Puerto Rico capitol building.

Puerto Rico gay marriage ruling sets up a potential federal conflict

Puerto Rico capitol building.

Puerto Rico capitol building.

(RNS) Gay marriage may be sweeping the nation, but in Puerto Rico it remains against the law.

A federal district judge late Tuesday (Oct. 22) rejected the reasoning used in at least 14 other decisions and said his hands were tied by a 1972 Supreme Court ruling that upheld a Minnesota same-sex marriage ban "for want of a substantial federal question."

"This court is bound by decisions of the Supreme Court that are directly on point," District Court Judge Juan Perez-Gimenez ruled. "Only the Supreme Court may exercise the prerogative of overruling its own decisions."

The ruling marks only the second time that a federal judge has upheld a same-sex marriage ban since the Supreme Court ruled last year that the federal government must recognize gay marriages and refused to save California's ban from being toppled.

A federal judge in Louisiana also upheld his state's ban, while federal and state courts from Florida to Alaska have said gays and lesbians have a right to marry.

Nevertheless, Perez-Gimenez's ruling puts the 1st U.S. Circuit Court of Appeals in play – an unusual development, since all four states in that Northeast circuit already has legalized gay marriage, dating back to Massachusetts in 2003.

The plaintiffs in the Puerto Rico case have said they will appeal the case to the 1st Circuit in Boston, which has jurisdiction over Puerto Rico, Maine, New Hampshire, Massachusetts and Rhode Island.

Perez-Gimenez said in his ruling that none of the Supreme Court's decisions since 1972 -- including those striking down bans on interracial marriage and sodomy, as well as last year's rulings -- rendered the court's 1972 decision in Baker v. Nelson obsolete.

"Baker, which necessarily decided that a state law defining marriage as a union between a man and woman does not violate the 14th Amendment, remains good law," he said. "Because no right to same-gender marriage emanates from the Constitution, the Commonwealth of Puerto Rico should not be compelled to recognize such unions. Instead, Puerto Rico, acting through its legislature, remains free to shape its own marriage policy."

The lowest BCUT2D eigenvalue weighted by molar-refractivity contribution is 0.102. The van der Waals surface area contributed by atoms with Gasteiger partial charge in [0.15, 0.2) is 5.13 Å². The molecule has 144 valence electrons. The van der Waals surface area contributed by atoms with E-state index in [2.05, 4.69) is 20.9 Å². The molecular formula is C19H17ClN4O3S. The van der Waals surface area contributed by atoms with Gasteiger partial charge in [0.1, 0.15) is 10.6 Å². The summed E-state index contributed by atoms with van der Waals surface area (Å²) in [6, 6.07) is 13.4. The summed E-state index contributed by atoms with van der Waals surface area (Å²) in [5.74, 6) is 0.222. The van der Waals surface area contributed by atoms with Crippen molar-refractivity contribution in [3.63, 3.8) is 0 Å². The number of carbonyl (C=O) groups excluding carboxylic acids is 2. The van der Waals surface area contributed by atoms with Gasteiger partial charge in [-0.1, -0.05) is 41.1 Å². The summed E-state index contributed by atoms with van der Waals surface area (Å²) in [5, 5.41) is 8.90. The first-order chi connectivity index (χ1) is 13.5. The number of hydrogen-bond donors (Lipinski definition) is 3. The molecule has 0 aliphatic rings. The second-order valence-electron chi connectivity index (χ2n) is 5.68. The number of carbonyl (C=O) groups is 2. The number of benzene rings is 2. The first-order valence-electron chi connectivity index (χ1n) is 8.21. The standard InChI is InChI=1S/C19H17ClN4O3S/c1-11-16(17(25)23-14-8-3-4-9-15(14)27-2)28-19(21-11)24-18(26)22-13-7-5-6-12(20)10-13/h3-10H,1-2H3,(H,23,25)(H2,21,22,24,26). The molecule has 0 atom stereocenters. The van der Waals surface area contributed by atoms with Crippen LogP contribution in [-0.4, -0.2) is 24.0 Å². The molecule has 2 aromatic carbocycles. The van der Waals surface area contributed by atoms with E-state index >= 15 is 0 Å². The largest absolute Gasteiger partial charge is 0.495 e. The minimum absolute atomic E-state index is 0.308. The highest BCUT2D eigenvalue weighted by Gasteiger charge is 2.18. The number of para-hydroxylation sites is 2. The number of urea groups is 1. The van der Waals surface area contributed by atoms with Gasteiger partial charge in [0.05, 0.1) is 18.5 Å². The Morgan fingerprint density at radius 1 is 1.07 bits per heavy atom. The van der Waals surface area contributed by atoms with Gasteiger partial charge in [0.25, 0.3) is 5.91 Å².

While constraining his ruling along such technical lines, however, the judge made clear his own views.

"Traditional marriage is the fundamental unit of the political order," he said. "And ultimately the very survival of the political order depends upon the procreative potential embodied in traditional marriage. Those are the well-tested, well-proven principles on which we have relied for centuries."

The ruling drew praise from conservative groups opposed to same-sex marriage, who have had little to cheer about in recent months.

"Judge Perez-Gimenez serves as a model of judicial restraint in the face of an epidemic of federal judges legislating from the bench on the issue of marriage," Family Research Council President Tony Perkins said. "It is time for other courts to follow his example, and the Supreme Court shouldn't allow activist lower courts to redefine states' marriage laws."

Meanwhile, the Supreme Court's decision earlier this month not to hear appeals from five states where gay marriage bans had been struck down has had a domino effect on other states. Thirty-two states and the District of Columbia have now legalized same-sex marriage, with Kansas, Montana and South Carolina likely to be next. And the Cincinnati-based 6th U.S. Circuit Court of Appeals could rule any day in a series of cases from Ohio, Michigan, Kentucky and Tennessee.

(Richard Wolf writes for USA Today.)

KRE END WOLF